Huff’s path was a little different than Oliver’s. He started at Tennessee State, where he was an assistant for three years, before joining the Maryland staff for one year, and then a year at Hampton. He then had stops at Vanderbilt, with the Buffalo Bills, Western Michigan, Penn State, and Mississippi State. His last stop before Marshall was as associate head coach/running backs at Alabama under Nick Saban.
While Oliver could make history and Huff has, look at all of the coaches that were HBCU grads/alums that didn’t get their opportunities. Pough comes to mind more recently. How about Bill Hayes, the first Black assistant coach in the ACC in the 1970’s at Wake Forest. He went on to be head coach at Winston-Salem State and then North Carolina A&T, where he left as both schools’ all-time winningest coaches.
Then there are the coaches who aren’t HBCU grads but had a great success at HBCUs over a sustained amount of time and didn’t get opportunities to coach at the FBS level. Taylor and Broadway are prime examples. And look at all the greats who would have never even been considered for the opportunity because of segregation, racism, and just plain ignorance.
So is there a stigma against HBCU coaches?
It certainly seems like there is. And what’s interesting is, with some of the dysfunction at our schools at times, if you can win at an HBCU, wouldn’t it make sense that you could win anywhere, particularly at an FBS school where there are more resources and money?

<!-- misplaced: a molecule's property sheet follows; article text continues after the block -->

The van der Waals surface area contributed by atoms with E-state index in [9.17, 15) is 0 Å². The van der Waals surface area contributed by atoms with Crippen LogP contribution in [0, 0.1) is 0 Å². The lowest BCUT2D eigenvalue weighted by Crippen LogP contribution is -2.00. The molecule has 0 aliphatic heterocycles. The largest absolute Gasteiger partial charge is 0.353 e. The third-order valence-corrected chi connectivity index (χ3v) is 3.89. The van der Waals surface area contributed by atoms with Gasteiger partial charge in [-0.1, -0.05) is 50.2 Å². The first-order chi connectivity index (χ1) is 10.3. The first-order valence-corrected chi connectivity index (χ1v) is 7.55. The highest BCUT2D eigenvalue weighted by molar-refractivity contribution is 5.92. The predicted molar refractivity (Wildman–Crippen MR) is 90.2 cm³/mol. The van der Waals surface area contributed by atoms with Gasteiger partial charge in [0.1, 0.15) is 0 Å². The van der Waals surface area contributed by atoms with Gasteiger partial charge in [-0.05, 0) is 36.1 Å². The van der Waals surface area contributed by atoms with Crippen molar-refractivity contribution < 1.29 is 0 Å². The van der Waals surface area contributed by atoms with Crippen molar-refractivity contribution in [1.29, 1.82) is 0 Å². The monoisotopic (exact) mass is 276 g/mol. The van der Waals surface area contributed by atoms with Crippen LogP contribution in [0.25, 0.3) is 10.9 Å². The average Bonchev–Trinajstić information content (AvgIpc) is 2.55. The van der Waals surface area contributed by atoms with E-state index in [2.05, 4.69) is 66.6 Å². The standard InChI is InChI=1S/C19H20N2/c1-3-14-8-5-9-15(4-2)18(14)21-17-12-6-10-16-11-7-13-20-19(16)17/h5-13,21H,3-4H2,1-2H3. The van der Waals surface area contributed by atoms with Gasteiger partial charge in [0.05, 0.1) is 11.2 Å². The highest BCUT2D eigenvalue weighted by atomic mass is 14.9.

Additionally, not to go too far off subject, but part of the problem with the lack of Black coaches in the NFL is the lack of Black head coaches and coordinators at the FBS/Power 5 level. Partly. Because, while it may be a little unorthodox, we need to see more than HBCU coaches getting NFL internships and fellows. We need to see HBCU coaches getting coaching positions with NFL teams.
From HBCU to NFL.
If they want it, Connell Maynor at Alabama A&M or Damon Wilson at Morgan State should be considered for FBS head jobs. These are two HBCU grads (North Carolina A&T and Bowie State) who are still young enough and have had great success at various levels, including winning national championships. As a matter of fact, Maynor has some professional coaching experience, having been the offensive coordinator for the Philadelphia Soul of the Arena Football League, winning the title in 2008. During this time, he was also the quarterbacks coach at Fayetteville State (2000-08) and the Broncos won two championships (2004 and 2005). The next year he became offensive coordinator at FSU and they won the CIAA championship.) How about Fred McNair (Alcorn State) and Dawson Odums (Norfolk State)? And while he’s not an HBCU grad, Florida A&M head coach Willie Simmons certainly should be considered.
FBS athletic directors, our coaches can coach too. Look at us.
Donal Ware is the host of the nationally syndicated sports talk radio program FROM THE PRESS BOX TO PRESS ROW, airing in over 26 markets across the country and on ESPNU Radio SiriusXM and on SiriusXM Channel 142 H.B.C.U. He is a Morgan State University graduate and has been covering HBCU sports for more than 20 years, 17 of those as BOXTOROW host.
Why Is There a Stigma Against HBCU Alum Football Coaches?